Review: Marisa Fuentes, DISPOSSESSED LIVES

Professor Park's Blog

Sometimes the best thing a book can do is make you feel guilty. That is certainly the case with the book I’m gisting today.

There were more enslaved women in the colonial port town of Bridgetown, found on the western edge of Barbados, than any other demographic group. So why do they receive such little attention? Marisa J. Fuentes, in her provocative bookDispossessed Lives: Enslaved Women, Violence, and the Archive (UPenn Press, 2016), argues that the traditional archive was constructed in such a way to inflict perpetual violence upon women. Until that narrative is disrupted, historians continue to partake in this original sin. Fuentes’s book is, she explains, an attempt at “redress” (12). Dispossessed Livesfollows the stories of a handful of women in the eighteenth century through the lens of documents that only peripherally mention them: a runaway named Jane, a mulatto brothel, an enslaved woman who was…

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“(In)forming Revolution Series: Information Networks in the Age of Revolutions” – Introduction

Throughout September, the Age of Revolutions blog is publishing a series of blogposts in the “(In)forming Revolution Series: Information Networks in the Age of Revolutions.”  Many of the posts will include Caribbean history and connections.

Age of Revolutions

By Bryan A. Banks

“We have entered the information age, and the future, it seems, will be determined by the media. In fact, some would claim that the modes of communication have replaced the modes of production as the driving force of the modern world. I would like to dispute that view. Whatever its value as prophecy, it will not work as history, because it conveys a specious sense of a break with the past. I would argue that every age was an age of information, each in its own way, and that communication systems have always shaped events.”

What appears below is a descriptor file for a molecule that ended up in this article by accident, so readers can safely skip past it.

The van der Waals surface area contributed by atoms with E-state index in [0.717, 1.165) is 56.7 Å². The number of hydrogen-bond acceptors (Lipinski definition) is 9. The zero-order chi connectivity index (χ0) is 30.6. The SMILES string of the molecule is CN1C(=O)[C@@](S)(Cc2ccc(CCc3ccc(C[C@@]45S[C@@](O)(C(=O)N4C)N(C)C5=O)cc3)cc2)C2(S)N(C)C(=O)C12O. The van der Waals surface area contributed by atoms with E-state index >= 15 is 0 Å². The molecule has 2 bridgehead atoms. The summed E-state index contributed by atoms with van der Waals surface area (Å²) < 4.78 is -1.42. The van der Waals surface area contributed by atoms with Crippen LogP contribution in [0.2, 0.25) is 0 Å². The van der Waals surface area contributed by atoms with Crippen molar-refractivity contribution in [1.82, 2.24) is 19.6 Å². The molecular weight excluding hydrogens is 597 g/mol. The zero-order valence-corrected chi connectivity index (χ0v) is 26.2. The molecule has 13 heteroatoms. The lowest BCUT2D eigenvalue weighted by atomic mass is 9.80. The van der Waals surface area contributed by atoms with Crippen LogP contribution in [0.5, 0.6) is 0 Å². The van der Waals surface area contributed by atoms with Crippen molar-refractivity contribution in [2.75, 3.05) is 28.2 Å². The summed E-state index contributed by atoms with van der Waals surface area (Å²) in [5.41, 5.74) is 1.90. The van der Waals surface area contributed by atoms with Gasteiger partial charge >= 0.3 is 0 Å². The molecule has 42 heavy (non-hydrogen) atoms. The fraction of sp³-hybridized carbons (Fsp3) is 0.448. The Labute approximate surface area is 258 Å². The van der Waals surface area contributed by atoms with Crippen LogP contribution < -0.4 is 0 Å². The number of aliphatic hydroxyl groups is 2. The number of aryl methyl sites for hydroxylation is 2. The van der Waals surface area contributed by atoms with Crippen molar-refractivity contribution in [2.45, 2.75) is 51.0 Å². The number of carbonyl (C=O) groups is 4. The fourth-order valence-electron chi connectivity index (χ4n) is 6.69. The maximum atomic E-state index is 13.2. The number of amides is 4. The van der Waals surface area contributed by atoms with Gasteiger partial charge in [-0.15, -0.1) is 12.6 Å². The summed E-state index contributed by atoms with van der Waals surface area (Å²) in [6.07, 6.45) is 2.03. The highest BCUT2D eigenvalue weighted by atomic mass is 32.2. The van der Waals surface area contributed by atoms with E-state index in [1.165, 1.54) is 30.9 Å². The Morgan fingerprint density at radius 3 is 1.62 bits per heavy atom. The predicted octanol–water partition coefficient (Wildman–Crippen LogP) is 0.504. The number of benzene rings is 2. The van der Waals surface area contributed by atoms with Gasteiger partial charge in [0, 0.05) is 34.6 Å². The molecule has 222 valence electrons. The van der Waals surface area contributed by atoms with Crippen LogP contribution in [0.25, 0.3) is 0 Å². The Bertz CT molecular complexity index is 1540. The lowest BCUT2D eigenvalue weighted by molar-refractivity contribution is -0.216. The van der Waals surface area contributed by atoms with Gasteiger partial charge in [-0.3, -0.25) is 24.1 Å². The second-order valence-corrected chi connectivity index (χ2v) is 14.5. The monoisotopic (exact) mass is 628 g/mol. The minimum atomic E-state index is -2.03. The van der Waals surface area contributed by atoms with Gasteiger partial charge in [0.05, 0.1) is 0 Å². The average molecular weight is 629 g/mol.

Robert Darnton, Annual address of the president of the American Historical Association, delivered at Chicago, January 5, 2000.

Robert Darnton, Emeritus Harvard University librarian and renowned historian of the French Enlightenment, delivered a lecture on the history of communication before a large crowd at the American Historical Association. Only…

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Exploring the literary geographies of the Haitian Revolution: print & online

The latest edition of SX Salon contains a detailed and thoughtful review by Erin Zavitz of Dr Marlene Daut's 2015 book Tropics of Haiti: Race and the Literary History of the Haitian Revolution in the Atlantic World, 1789-1865. SX Salon is a literary platform which reviews and engages with Caribbean literature, broadly defined, and is part of... Continue Reading →

Slavery, Freedom and the Jamaican Landscape | British Library – Picturing Places

The link below will take you to an article written by Miles Ogborn, Professor of Geography at Queen Mary University of London. Jamaican Maroons fought two major wars against the British during the 18th century. With reference to maps and views in the King's Topographical Collection, Miles Ogborn investigates this community of escaped slaves and... Continue Reading →

Seeking PhD Students: ‘Caribbean literary heritage’ project

Repeating Islands

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A new research project funded by the Leverhulme Trust on Caribbean literary heritage is looking for collaborations with authors, researchers and archivists.